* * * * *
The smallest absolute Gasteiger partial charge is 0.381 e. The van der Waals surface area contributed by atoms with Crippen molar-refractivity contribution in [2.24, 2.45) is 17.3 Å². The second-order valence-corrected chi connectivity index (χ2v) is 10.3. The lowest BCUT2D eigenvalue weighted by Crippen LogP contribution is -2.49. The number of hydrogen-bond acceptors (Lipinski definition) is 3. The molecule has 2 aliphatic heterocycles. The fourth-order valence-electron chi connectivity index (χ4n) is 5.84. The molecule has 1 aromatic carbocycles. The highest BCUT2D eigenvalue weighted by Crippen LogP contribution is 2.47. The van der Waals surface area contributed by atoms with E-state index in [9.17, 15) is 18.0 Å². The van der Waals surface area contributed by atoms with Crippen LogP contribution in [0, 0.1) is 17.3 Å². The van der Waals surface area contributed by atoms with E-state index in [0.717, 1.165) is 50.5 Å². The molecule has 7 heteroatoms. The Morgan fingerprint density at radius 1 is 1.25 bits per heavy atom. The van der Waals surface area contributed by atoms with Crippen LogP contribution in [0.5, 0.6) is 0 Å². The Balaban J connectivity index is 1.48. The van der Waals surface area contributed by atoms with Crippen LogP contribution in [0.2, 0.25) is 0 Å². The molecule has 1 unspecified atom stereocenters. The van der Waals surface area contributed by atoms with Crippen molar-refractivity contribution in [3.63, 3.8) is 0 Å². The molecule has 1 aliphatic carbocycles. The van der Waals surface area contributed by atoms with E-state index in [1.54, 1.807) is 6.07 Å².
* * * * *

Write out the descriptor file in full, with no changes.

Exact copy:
The smallest absolute Gasteiger partial charge is 0.381 e. The van der Waals surface area contributed by atoms with Crippen molar-refractivity contribution in [2.24, 2.45) is 17.3 Å². The second-order valence-corrected chi connectivity index (χ2v) is 10.3. The lowest BCUT2D eigenvalue weighted by Crippen LogP contribution is -2.49. The number of hydrogen-bond acceptors (Lipinski definition) is 3. The molecule has 2 aliphatic heterocycles. The fourth-order valence-electron chi connectivity index (χ4n) is 5.84. The molecule has 1 aromatic carbocycles. The highest BCUT2D eigenvalue weighted by Crippen LogP contribution is 2.47. The van der Waals surface area contributed by atoms with E-state index in [9.17, 15) is 18.0 Å². The van der Waals surface area contributed by atoms with Crippen LogP contribution in [0, 0.1) is 17.3 Å². The van der Waals surface area contributed by atoms with E-state index in [0.717, 1.165) is 50.5 Å². The molecule has 7 heteroatoms. The Morgan fingerprint density at radius 1 is 1.25 bits per heavy atom. The van der Waals surface area contributed by atoms with Crippen LogP contribution in [0.5, 0.6) is 0 Å². The Balaban J connectivity index is 1.48. The van der Waals surface area contributed by atoms with Crippen LogP contribution in [0.2, 0.25) is 0 Å². The molecule has 1 unspecified atom stereocenters. The van der Waals surface area contributed by atoms with Crippen molar-refractivity contribution in [3.63, 3.8) is 0 Å². The molecule has 1 aliphatic carbocycles. The van der Waals surface area contributed by atoms with E-state index in [1.54, 1.807) is 6.07 Å².